ByJoanna Lacey

Jun 24, 2020
shoemaker in shoe repair shop

When I was a kid, it seemed that every neighborhood had a shoe repair shop. I remember dark, narrow stores with shoes crammed into every shelf. The owner often seemed to be an older man who was skilled and proud of his work. Our shoemaker was fond of declaring, “I was born with the shoes in my hands!”

In those days, there were no discount shoe stores. It only made sense to get your shoes repaired rather than throw them out and buy new shoes. When my family’s shoes needed soles repaired or heels replaced, we took them to the shoemaker’s shop.

Today, I still find the services of my neighborhood shoemaker indispensable, particularly for my work shoes. I stand all day at work and must wear only certain types of safety shoes. So I spend extra for high-quality shoes that are comfortable and will last. When they need repairs, I take them to my neighborhood shoemaker, Auggie.

I was a little nervous when Auggie’s shop closed for the pandemic. What do I do? Well, I thought I would pick the best shoes for work and buy more than one pair and wear them on alternate days. This should keep them in good shape for some time. Also, I decided to use them only for work so they get less wear and will be more likely to hold up until Auggie opens his shop again.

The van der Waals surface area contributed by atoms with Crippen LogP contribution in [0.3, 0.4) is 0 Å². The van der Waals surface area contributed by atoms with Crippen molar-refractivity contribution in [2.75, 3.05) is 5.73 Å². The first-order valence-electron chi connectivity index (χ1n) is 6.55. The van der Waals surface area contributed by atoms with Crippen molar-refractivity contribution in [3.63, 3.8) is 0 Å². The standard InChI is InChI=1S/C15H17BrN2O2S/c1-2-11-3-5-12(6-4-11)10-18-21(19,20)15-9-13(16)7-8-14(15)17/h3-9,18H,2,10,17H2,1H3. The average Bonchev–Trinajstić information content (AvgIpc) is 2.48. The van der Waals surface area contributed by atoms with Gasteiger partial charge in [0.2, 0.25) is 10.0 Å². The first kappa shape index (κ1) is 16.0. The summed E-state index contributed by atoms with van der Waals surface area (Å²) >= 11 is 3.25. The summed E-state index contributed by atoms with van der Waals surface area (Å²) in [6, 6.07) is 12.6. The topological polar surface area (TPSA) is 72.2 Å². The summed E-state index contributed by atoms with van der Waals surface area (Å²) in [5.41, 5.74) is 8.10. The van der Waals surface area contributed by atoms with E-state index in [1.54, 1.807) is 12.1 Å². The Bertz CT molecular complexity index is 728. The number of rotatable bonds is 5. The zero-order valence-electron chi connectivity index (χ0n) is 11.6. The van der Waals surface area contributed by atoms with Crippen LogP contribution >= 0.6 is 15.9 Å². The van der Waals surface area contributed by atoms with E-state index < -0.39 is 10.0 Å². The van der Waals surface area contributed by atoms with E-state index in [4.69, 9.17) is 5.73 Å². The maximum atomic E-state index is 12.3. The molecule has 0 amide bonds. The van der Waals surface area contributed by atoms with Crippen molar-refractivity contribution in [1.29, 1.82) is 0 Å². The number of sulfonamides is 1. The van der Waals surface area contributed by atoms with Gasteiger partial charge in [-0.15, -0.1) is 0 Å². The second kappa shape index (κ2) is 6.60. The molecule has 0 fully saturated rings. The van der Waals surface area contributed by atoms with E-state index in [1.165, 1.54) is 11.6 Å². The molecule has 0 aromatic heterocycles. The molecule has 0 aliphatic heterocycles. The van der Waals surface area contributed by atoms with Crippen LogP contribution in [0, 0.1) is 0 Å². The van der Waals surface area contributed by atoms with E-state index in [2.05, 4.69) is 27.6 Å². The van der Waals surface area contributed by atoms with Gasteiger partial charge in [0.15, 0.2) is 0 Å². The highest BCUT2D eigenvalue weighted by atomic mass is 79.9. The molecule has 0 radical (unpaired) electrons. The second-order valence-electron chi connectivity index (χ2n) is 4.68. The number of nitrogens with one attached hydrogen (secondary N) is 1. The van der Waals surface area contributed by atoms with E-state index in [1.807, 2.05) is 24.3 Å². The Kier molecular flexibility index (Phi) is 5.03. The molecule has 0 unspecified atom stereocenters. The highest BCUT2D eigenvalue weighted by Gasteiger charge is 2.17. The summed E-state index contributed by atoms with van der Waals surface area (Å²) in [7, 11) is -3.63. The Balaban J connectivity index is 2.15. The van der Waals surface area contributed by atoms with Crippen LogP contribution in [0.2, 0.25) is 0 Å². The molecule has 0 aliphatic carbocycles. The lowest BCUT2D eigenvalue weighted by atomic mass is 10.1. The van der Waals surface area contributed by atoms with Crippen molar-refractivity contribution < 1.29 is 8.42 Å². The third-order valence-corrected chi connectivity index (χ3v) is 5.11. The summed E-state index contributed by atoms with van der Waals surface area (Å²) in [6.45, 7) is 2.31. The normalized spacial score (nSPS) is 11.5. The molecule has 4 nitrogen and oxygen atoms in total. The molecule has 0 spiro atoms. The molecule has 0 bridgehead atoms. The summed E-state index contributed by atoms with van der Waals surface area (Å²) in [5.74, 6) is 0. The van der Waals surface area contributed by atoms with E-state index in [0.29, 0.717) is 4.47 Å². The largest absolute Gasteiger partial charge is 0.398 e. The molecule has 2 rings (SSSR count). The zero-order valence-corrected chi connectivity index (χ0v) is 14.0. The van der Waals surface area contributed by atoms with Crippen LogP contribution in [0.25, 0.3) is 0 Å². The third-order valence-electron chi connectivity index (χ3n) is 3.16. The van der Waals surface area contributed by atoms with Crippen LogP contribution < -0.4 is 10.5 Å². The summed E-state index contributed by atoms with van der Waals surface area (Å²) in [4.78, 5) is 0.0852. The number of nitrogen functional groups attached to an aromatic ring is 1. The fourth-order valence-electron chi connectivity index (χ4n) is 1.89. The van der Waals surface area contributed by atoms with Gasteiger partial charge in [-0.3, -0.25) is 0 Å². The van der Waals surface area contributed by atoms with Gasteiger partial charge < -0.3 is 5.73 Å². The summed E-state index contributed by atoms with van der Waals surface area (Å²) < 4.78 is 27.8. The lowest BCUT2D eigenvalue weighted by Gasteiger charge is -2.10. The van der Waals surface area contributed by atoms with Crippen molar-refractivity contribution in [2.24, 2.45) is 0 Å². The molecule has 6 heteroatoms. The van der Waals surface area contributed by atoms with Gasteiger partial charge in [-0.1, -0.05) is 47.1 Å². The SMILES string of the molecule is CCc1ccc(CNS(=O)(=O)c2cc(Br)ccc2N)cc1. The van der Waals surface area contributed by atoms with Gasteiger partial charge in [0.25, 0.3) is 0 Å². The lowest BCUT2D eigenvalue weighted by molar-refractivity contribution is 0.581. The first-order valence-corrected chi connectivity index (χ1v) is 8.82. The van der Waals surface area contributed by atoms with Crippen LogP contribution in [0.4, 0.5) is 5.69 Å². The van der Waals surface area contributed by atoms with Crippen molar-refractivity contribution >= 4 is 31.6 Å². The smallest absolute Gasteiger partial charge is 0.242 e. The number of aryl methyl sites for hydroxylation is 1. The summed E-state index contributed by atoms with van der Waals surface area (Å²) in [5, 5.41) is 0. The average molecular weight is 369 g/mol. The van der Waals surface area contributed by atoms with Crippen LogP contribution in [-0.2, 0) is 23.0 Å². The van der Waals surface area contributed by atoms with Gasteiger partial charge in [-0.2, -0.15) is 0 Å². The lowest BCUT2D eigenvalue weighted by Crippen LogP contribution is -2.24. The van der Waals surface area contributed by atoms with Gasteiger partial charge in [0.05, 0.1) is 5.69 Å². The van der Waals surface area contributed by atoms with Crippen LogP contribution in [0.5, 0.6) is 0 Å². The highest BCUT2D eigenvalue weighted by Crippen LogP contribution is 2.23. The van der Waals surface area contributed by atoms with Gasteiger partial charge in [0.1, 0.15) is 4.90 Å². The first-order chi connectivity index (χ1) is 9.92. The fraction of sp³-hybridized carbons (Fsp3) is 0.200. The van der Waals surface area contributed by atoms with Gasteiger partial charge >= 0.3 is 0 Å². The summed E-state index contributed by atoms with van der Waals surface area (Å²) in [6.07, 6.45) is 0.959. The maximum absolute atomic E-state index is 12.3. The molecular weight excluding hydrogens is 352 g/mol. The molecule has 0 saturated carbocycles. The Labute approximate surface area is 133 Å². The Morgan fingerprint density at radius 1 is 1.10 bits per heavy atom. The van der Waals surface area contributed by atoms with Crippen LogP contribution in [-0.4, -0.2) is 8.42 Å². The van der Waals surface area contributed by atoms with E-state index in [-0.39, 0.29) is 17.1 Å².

Of course, it costs more initially to purchase an extra pair of shoes. But I get more value for my money by purchasing good shoes and wearing them on alternating days. I’m hoping Auggie can open his shop before I see too much wear on my work shoes. And in the meantime, I can be on my feet all day in comfort.

Like so many things, I find it more sustainable to buy high-quality rather than cheap shoes that aren’t as comfortable and wear out quickly. I get the benefit of well-made, comfortable shoes. And by caring for them and taking them to the shoemaker for repairs, I really don’t spend more in the long run.

Plus, there’s a big benefit for the planet: I’m consuming fewer items overall, which means I’m conserving resources and ultimately sending fewer items to the landfill.

Feature image by Muhittin KARABULUT from Pixabay

By Joanna Lacey

Joanna Lacey lives in New York and has collected thousands of ideas from the frugal habits of her mother and grandmother. You can find her on Facebook at Joanna the Green Maven.